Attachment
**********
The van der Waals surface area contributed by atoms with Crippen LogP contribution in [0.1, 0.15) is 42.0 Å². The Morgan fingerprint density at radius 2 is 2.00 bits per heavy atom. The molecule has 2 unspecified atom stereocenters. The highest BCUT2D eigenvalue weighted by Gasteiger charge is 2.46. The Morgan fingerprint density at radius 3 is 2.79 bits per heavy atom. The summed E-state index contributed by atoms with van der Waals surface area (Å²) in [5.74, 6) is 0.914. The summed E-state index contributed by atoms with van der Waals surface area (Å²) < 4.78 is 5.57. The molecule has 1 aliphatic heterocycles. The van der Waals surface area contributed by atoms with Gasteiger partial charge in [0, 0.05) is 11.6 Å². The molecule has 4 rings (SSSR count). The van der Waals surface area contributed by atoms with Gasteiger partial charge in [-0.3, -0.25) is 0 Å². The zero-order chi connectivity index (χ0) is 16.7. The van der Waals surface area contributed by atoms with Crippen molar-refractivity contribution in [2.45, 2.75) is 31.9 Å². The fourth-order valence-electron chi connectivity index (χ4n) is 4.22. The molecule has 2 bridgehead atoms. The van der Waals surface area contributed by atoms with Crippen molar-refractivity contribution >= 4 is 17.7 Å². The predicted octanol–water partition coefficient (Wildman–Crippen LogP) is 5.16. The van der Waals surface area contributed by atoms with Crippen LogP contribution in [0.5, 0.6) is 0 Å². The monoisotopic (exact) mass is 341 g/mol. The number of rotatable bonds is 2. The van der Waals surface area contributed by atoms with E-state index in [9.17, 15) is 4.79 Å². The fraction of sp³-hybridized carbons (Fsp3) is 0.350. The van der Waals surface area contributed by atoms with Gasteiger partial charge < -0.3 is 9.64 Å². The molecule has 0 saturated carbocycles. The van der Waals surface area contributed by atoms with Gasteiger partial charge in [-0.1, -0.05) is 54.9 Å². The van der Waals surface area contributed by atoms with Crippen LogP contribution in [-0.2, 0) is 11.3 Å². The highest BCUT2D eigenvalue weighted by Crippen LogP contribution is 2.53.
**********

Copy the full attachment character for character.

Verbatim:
The van der Waals surface area contributed by atoms with Crippen LogP contribution in [0.1, 0.15) is 42.0 Å². The Morgan fingerprint density at radius 2 is 2.00 bits per heavy atom. The molecule has 2 unspecified atom stereocenters. The highest BCUT2D eigenvalue weighted by Gasteiger charge is 2.46. The Morgan fingerprint density at radius 3 is 2.79 bits per heavy atom. The summed E-state index contributed by atoms with van der Waals surface area (Å²) in [5.74, 6) is 0.914. The summed E-state index contributed by atoms with van der Waals surface area (Å²) < 4.78 is 5.57. The molecule has 1 aliphatic heterocycles. The van der Waals surface area contributed by atoms with Gasteiger partial charge in [0, 0.05) is 11.6 Å². The molecule has 4 rings (SSSR count). The van der Waals surface area contributed by atoms with Gasteiger partial charge in [-0.3, -0.25) is 0 Å². The zero-order chi connectivity index (χ0) is 16.7. The van der Waals surface area contributed by atoms with Crippen molar-refractivity contribution in [2.45, 2.75) is 31.9 Å². The fourth-order valence-electron chi connectivity index (χ4n) is 4.22. The molecule has 2 bridgehead atoms. The van der Waals surface area contributed by atoms with Crippen molar-refractivity contribution >= 4 is 17.7 Å². The predicted octanol–water partition coefficient (Wildman–Crippen LogP) is 5.16. The van der Waals surface area contributed by atoms with Crippen LogP contribution in [0.5, 0.6) is 0 Å². The monoisotopic (exact) mass is 341 g/mol. The number of rotatable bonds is 2. The van der Waals surface area contributed by atoms with E-state index in [9.17, 15) is 4.79 Å². The fraction of sp³-hybridized carbons (Fsp3) is 0.350. The van der Waals surface area contributed by atoms with Gasteiger partial charge < -0.3 is 9.64 Å². The molecule has 0 saturated carbocycles. The van der Waals surface area contributed by atoms with Gasteiger partial charge in [-0.1, -0.05) is 54.9 Å². The van der Waals surface area contributed by atoms with Crippen LogP contribution in [-0.2, 0) is 11.3 Å². The highest BCUT2D eigenvalue weighted by Crippen LogP contribution is 2.53.